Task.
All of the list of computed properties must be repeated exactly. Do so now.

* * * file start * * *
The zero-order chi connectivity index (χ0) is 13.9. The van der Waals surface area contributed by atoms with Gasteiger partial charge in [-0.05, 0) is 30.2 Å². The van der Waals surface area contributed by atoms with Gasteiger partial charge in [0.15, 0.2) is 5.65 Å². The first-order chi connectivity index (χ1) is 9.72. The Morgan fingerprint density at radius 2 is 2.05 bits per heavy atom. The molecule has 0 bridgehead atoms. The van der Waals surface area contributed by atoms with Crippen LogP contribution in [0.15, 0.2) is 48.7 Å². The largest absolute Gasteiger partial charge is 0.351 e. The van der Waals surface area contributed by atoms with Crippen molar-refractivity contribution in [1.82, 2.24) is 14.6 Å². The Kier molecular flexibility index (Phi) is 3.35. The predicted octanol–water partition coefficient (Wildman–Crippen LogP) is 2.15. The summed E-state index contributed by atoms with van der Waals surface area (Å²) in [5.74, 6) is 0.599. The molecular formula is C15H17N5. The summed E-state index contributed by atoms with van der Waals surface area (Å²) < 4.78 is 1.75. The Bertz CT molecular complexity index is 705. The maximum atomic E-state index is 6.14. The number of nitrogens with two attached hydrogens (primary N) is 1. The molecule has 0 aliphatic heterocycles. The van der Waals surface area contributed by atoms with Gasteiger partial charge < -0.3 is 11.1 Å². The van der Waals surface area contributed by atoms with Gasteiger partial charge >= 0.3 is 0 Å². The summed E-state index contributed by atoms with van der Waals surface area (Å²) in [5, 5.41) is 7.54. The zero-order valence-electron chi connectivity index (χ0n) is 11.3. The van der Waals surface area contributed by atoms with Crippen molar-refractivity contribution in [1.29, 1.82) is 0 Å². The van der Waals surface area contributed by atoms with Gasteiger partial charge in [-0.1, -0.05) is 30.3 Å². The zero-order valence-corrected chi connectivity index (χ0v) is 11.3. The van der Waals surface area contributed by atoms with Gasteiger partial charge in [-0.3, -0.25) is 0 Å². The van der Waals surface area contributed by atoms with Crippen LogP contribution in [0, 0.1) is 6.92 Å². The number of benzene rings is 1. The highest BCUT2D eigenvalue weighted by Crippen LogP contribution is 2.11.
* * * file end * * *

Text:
The zero-order chi connectivity index (χ0) is 13.9. The van der Waals surface area contributed by atoms with Gasteiger partial charge in [-0.05, 0) is 30.2 Å². The van der Waals surface area contributed by atoms with Gasteiger partial charge in [0.15, 0.2) is 5.65 Å². The first-order chi connectivity index (χ1) is 9.72. The Morgan fingerprint density at radius 2 is 2.05 bits per heavy atom. The molecule has 0 bridgehead atoms. The van der Waals surface area contributed by atoms with Crippen LogP contribution in [0.15, 0.2) is 48.7 Å². The largest absolute Gasteiger partial charge is 0.351 e. The van der Waals surface area contributed by atoms with Crippen molar-refractivity contribution in [1.82, 2.24) is 14.6 Å². The Kier molecular flexibility index (Phi) is 3.35. The predicted octanol–water partition coefficient (Wildman–Crippen LogP) is 2.15. The summed E-state index contributed by atoms with van der Waals surface area (Å²) in [5.74, 6) is 0.599. The molecular formula is C15H17N5. The summed E-state index contributed by atoms with van der Waals surface area (Å²) < 4.78 is 1.75. The Bertz CT molecular complexity index is 705. The maximum atomic E-state index is 6.14. The number of nitrogens with two attached hydrogens (primary N) is 1. The molecule has 0 aliphatic heterocycles. The van der Waals surface area contributed by atoms with Gasteiger partial charge < -0.3 is 11.1 Å². The van der Waals surface area contributed by atoms with Gasteiger partial charge >= 0.3 is 0 Å². The summed E-state index contributed by atoms with van der Waals surface area (Å²) in [5, 5.41) is 7.54. The zero-order valence-electron chi connectivity index (χ0n) is 11.3. The van der Waals surface area contributed by atoms with Crippen molar-refractivity contribution in [1.29, 1.82) is 0 Å². The van der Waals surface area contributed by atoms with Gasteiger partial charge in [-0.1, -0.05) is 30.3 Å². The zero-order valence-corrected chi connectivity index (χ0v) is 11.3. The van der Waals surface area contributed by atoms with Gasteiger partial charge in [-0.3, -0.25) is 0 Å². The van der Waals surface area contributed by atoms with Crippen LogP contribution in [0, 0.1) is 6.92 Å². The number of benzene rings is 1. The highest BCUT2D eigenvalue weighted by Crippen LogP contribution is 2.11.